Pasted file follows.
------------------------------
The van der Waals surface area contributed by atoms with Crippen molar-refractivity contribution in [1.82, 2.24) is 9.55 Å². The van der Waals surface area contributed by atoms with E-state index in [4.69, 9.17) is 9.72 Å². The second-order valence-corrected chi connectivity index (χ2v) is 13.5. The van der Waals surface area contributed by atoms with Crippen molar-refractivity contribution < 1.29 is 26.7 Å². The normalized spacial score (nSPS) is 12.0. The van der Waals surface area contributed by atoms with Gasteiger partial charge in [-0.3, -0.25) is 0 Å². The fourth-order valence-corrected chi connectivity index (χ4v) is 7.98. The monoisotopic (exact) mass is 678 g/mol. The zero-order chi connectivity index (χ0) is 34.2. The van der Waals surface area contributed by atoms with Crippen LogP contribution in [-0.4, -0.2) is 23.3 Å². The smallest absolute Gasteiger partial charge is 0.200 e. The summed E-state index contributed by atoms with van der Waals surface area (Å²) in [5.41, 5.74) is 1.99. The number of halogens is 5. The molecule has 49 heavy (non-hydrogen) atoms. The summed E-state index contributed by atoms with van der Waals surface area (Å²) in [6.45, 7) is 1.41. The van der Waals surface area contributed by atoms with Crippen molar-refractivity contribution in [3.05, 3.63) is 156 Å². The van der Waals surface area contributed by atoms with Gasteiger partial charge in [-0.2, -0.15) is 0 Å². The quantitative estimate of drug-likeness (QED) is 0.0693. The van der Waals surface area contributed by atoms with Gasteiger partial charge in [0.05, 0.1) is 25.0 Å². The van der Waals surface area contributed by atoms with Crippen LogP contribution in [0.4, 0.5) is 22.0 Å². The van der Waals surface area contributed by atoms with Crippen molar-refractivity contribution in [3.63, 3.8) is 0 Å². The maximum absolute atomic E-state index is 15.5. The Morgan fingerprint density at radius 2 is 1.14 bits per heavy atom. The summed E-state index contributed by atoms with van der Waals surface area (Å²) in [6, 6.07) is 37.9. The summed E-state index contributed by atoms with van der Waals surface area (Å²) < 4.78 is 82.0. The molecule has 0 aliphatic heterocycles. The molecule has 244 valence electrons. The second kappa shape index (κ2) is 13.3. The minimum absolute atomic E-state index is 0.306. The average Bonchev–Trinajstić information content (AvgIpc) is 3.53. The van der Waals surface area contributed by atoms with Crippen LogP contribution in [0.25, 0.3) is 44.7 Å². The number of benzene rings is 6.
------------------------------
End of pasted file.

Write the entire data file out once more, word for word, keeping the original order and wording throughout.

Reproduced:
The van der Waals surface area contributed by atoms with Crippen molar-refractivity contribution in [1.82, 2.24) is 9.55 Å². The van der Waals surface area contributed by atoms with E-state index in [4.69, 9.17) is 9.72 Å². The second-order valence-corrected chi connectivity index (χ2v) is 13.5. The van der Waals surface area contributed by atoms with Crippen molar-refractivity contribution < 1.29 is 26.7 Å². The normalized spacial score (nSPS) is 12.0. The van der Waals surface area contributed by atoms with Gasteiger partial charge in [-0.3, -0.25) is 0 Å². The fourth-order valence-corrected chi connectivity index (χ4v) is 7.98. The monoisotopic (exact) mass is 678 g/mol. The zero-order chi connectivity index (χ0) is 34.2. The van der Waals surface area contributed by atoms with Crippen LogP contribution in [-0.4, -0.2) is 23.3 Å². The smallest absolute Gasteiger partial charge is 0.200 e. The summed E-state index contributed by atoms with van der Waals surface area (Å²) in [5.41, 5.74) is 1.99. The number of halogens is 5. The molecule has 49 heavy (non-hydrogen) atoms. The summed E-state index contributed by atoms with van der Waals surface area (Å²) in [6.45, 7) is 1.41. The van der Waals surface area contributed by atoms with Crippen molar-refractivity contribution in [3.05, 3.63) is 156 Å². The van der Waals surface area contributed by atoms with Gasteiger partial charge in [-0.2, -0.15) is 0 Å². The quantitative estimate of drug-likeness (QED) is 0.0693. The van der Waals surface area contributed by atoms with Gasteiger partial charge in [0.05, 0.1) is 25.0 Å². The van der Waals surface area contributed by atoms with Crippen LogP contribution in [0.4, 0.5) is 22.0 Å². The van der Waals surface area contributed by atoms with Crippen molar-refractivity contribution in [3.63, 3.8) is 0 Å². The maximum absolute atomic E-state index is 15.5. The Morgan fingerprint density at radius 2 is 1.14 bits per heavy atom. The summed E-state index contributed by atoms with van der Waals surface area (Å²) in [6, 6.07) is 37.9. The summed E-state index contributed by atoms with van der Waals surface area (Å²) < 4.78 is 82.0. The molecule has 0 aliphatic heterocycles. The molecule has 244 valence electrons. The second kappa shape index (κ2) is 13.3. The minimum absolute atomic E-state index is 0.306. The average Bonchev–Trinajstić information content (AvgIpc) is 3.53. The van der Waals surface area contributed by atoms with Crippen LogP contribution in [0.25, 0.3) is 44.7 Å². The number of benzene rings is 6.